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On Supply Chains

By Michael D'Angelo

May 24, 2021

width=203Supply chain disruptions are occurring across myriad industries. What are we to make of the difficulties that AICC members are facing in their own supply chains?

The paper-based printing and converting industry’s primary raw materials, in their rawest forms, are timber and oil. Both these commodities are right here in North America—in abundance. The supply chains within those sectors, thus far in 2021, have themselves succumbed to an unusual number of natural and manmade events that have resulted in a supply shortage of paper, adhesives, and other related components.

Many business publications are trying to explain the causes and to suggest ways to make the global supply chain more resilient. It seems even members of Congress can agree that the government should look into ways to optimize conditions for “reshoring” the supply chain for U.S.-based businesses.

According to an article on BigCommerce.com, there are six types of supply chain disruptions: pandemics; natural disasters; transportation failures and delays; product problems; price fluctuations; and cyberattacks.

If you’re doing business in our industry as either a converter or a supplier, you are painfully aware that in 2020, and now 2021, we have checked the boxes for all six of the above categories.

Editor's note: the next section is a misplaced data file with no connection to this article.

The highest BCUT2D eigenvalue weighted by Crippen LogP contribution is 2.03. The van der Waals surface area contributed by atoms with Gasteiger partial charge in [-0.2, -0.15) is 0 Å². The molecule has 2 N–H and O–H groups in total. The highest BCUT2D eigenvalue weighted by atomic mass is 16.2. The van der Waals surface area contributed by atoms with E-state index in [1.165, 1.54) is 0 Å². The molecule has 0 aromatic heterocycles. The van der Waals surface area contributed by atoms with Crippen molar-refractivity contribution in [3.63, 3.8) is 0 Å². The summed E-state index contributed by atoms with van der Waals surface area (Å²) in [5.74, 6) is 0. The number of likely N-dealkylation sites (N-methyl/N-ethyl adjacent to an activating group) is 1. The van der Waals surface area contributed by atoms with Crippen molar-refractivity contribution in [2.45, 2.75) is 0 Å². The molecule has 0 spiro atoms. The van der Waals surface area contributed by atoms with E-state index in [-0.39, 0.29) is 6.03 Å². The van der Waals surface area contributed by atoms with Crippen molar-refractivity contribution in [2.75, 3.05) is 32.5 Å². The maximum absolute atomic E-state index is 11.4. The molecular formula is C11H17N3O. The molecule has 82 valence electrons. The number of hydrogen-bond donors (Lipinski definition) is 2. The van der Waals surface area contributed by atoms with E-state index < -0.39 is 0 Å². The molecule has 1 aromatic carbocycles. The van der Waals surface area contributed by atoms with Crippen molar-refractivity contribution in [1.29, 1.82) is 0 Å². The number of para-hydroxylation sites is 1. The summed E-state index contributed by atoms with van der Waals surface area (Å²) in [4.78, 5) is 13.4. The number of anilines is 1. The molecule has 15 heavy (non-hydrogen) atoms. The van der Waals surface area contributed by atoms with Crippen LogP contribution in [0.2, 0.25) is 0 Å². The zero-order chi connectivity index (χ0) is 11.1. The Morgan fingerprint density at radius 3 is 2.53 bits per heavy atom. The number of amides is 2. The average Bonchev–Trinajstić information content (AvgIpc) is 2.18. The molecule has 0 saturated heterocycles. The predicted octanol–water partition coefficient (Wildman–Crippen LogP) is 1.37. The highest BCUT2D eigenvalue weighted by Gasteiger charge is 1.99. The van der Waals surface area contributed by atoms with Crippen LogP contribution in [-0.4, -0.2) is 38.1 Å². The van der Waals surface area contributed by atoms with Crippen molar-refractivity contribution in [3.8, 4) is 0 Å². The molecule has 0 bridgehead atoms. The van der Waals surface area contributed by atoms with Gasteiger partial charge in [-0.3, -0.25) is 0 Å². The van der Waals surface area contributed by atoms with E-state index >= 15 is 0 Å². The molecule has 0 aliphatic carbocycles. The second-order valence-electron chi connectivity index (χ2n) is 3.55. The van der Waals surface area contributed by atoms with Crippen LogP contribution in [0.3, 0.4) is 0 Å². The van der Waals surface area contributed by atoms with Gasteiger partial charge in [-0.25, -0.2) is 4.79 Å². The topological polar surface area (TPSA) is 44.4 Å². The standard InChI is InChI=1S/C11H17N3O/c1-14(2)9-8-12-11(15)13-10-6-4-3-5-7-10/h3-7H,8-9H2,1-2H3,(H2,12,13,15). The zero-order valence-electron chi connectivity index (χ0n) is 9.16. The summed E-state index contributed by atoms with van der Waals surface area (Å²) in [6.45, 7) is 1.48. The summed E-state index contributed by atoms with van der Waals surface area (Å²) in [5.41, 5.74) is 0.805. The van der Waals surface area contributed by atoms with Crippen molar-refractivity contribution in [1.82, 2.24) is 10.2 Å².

Bob Novack, Ph.D., associate professor of business logistics at Penn State University, explains, “This pandemic is like a natural disaster, but it’s also not. The results of a natural disaster on the supply chain are usually localized and short-lived. In a pandemic, it’s global. It’s the rapid increase in demand that a pandemic creates that puts additional strain on suppliers.”

So, the pandemic serves as the driver of demand that exacerbates the effect of all the other disruption types. Weather events in the Southeast and Gulf states, where timber and oil are processed, created the localized impact. Semitrailers and drivers themselves have gotten more difficult to find as they chase the highest-paying loads. Product problems created by disruptions in other supply chains have hit the spare parts and repair markets. Price fluctuations (read rises) in paper, inks, and transportation are repetitive news. Cyberattacks hit three of the industry’s producers. To these we can add the already difficult manpower situation and the government competing with enhanced unemployment.

The potential solutions for protecting your company against supply chain disruption are not as apparent in our, dare I say, somewhat parochial industry—although some do source globally. I’ll share them for what they’re worth, courtesy of Gayatri Bhaumik, writing for Easyship: Create a supply chain emergency plan; build up inventory; conduct a supply chain vulnerability audit; identify backup suppliers; diversify the supply base; partner with a logistics expert; and adopt risk evaluation tools.

Our industry has a primarily onshore supply chain—one that reaches less far and has local reassuring alternatives. They’re all jammed. How many times have you heard “we’re all in the same boat” and “where else are you going to go” this year?

I’ve been in the industry nearly 40 years and have never seen anything like this.

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Michael D’Angelo

AICC President